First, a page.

Fall 2012 - Undergraduate Course Descriptions
Description of Course:
One of the major intellectual concomitants of the French Revolution was the Romantic Movement, creating new sets of ideas and expressions in literature, music, and the arts, emphasizing irrational and subconscious forces, heretofore suppressed or disregarded by Europe's traditional, hierarchical societies. Rebelling against the latter as well as against the ideas of the Enlightenment, the Romantic Movement emphasized the supremacy of feeling over reason, the intuitive, emotionally-determined process of creativity, folk spirit, artistic endeavors, the extremes of psychic life, and the mystical yearnings of the soul. The emotional and intellectual explosions this movement created has transformed the development of Western philosophy and art, preparing the ground for such new aesthetic ideas as "pure poetry" in the nineteenth-century, atonal music and abstract painting in the twentieth.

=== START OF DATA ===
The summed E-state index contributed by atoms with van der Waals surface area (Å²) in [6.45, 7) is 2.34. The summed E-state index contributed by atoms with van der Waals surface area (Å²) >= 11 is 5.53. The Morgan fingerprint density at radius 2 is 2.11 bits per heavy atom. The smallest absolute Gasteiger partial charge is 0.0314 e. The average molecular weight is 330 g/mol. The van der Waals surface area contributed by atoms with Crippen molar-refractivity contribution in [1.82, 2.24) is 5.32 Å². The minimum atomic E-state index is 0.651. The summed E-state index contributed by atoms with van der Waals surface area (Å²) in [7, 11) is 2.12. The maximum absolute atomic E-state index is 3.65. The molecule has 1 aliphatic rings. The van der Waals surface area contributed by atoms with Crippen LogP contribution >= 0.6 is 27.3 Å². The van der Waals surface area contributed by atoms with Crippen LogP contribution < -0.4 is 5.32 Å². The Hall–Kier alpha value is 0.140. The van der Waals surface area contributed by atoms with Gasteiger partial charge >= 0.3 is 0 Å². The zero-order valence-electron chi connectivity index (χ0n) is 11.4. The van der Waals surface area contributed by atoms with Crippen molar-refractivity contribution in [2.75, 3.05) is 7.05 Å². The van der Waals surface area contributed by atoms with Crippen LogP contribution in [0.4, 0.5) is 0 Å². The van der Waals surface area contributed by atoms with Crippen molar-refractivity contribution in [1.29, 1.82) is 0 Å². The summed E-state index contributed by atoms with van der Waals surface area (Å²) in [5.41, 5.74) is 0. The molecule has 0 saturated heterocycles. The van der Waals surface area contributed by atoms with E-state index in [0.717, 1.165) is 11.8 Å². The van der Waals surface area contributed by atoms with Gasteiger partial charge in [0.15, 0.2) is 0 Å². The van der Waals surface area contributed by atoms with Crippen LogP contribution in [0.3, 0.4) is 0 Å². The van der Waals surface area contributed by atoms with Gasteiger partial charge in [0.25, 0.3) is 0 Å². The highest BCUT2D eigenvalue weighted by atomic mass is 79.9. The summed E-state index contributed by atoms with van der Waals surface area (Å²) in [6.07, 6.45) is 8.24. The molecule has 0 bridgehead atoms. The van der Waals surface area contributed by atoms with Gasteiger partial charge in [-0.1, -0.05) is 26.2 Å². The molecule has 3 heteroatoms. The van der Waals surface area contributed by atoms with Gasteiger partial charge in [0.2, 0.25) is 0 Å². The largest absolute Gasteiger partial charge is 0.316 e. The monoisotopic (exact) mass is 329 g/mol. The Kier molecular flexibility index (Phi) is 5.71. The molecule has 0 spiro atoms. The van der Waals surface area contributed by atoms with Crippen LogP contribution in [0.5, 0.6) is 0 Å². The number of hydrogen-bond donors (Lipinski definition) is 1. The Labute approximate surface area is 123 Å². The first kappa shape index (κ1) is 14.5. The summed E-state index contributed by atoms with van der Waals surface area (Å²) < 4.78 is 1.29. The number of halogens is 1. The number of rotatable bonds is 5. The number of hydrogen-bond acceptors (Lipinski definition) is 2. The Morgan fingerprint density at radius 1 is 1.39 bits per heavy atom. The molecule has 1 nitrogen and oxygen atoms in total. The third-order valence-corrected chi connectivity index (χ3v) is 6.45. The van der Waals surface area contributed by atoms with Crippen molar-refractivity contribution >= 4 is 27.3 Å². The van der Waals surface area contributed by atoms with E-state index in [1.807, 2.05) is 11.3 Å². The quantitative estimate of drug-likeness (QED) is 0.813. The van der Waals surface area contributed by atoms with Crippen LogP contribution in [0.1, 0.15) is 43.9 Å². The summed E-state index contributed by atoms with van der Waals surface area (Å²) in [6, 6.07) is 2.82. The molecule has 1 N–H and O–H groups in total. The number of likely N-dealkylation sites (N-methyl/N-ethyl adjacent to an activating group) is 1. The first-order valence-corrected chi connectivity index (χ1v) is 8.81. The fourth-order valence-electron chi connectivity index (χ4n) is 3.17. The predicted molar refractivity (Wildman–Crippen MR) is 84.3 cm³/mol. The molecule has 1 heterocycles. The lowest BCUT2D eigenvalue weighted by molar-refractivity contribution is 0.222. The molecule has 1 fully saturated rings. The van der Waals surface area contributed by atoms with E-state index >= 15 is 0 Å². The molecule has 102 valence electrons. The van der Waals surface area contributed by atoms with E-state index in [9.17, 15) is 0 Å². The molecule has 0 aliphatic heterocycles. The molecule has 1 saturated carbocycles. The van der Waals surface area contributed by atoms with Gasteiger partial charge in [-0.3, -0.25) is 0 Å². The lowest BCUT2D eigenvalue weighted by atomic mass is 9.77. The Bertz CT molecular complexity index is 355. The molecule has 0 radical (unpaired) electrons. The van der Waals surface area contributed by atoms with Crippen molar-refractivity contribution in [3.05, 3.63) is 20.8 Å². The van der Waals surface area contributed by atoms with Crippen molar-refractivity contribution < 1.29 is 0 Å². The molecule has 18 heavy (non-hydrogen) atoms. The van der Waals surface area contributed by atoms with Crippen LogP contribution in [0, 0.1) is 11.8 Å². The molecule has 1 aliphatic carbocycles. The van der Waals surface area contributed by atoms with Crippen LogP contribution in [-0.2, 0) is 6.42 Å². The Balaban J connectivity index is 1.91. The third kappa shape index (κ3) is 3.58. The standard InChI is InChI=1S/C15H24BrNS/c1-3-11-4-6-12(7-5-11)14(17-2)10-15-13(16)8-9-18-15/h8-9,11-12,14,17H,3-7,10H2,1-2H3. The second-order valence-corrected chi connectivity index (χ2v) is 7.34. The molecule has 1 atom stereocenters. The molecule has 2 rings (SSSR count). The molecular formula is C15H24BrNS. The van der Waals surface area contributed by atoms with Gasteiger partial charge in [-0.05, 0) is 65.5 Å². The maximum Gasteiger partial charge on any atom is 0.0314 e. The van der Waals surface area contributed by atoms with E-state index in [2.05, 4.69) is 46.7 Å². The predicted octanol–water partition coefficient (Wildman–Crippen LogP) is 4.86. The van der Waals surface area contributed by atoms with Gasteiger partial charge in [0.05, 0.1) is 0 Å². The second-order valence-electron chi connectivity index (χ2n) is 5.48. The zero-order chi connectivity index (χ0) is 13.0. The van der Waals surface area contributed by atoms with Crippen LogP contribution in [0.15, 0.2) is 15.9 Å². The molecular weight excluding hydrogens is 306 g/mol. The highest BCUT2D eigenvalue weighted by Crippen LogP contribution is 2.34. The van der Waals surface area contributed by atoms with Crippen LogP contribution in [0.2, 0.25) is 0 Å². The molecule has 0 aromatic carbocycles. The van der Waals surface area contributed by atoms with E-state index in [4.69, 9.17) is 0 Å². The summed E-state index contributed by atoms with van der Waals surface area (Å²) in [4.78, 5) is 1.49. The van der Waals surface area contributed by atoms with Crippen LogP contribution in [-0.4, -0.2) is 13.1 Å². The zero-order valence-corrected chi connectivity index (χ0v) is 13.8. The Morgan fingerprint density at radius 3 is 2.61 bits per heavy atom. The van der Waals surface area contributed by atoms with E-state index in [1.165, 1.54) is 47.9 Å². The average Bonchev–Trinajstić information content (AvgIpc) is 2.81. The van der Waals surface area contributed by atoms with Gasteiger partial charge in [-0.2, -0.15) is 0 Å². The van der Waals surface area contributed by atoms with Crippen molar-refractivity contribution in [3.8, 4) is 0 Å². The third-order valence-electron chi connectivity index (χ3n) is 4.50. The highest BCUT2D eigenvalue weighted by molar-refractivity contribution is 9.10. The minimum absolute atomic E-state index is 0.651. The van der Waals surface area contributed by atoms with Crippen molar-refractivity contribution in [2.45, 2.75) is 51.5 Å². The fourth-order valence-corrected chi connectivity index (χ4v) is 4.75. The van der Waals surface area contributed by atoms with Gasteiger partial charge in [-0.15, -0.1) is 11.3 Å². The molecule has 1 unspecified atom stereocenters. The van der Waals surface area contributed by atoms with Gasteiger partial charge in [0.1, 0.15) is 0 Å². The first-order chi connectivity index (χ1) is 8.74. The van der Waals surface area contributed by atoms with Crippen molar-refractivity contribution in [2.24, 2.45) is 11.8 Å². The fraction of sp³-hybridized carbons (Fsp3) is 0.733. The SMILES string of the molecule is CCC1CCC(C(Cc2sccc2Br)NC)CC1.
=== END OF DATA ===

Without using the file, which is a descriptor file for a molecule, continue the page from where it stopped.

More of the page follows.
E. Bronthe, Wuthering Heights (ISBN 0393978893, W. W. Norton, 2002)
J. W. von Goethe, The Sufferings of Young Werther (ISBN 039309880X, W. W. Norton, 1970)
G. Buechner, Danton's Death (ISBN 1999019283650, Oxford University Press, 1999)
Stendhal, Red and Black (ISBN 0-393-04251-0, Norton House, 1969)
R. Sobel, The French Revolution (ISBN 0844609226, Peter Smith, 1990)
Also, works by Rousseau, Blake, Byron, Coleridge, Keats, Shelley, Wordsworth, Goethe, Novalis, Brentano, Tieck, Kant, and Berlin (these works will be noted with an asterisk (*) in the syllabus.
Course Requirements/Evaluation Criteria:
Attendance (10% of the grade), demonstration of familiarity with assigned readings (10%), active participation in class discussion (10%), two tests (15% each), and two term papers (4-6 pages, 20% each).
Missing more than three classes will affect your grade.
In addition, you must comply with university policies regarding dishonesty, cheating and plagiarism.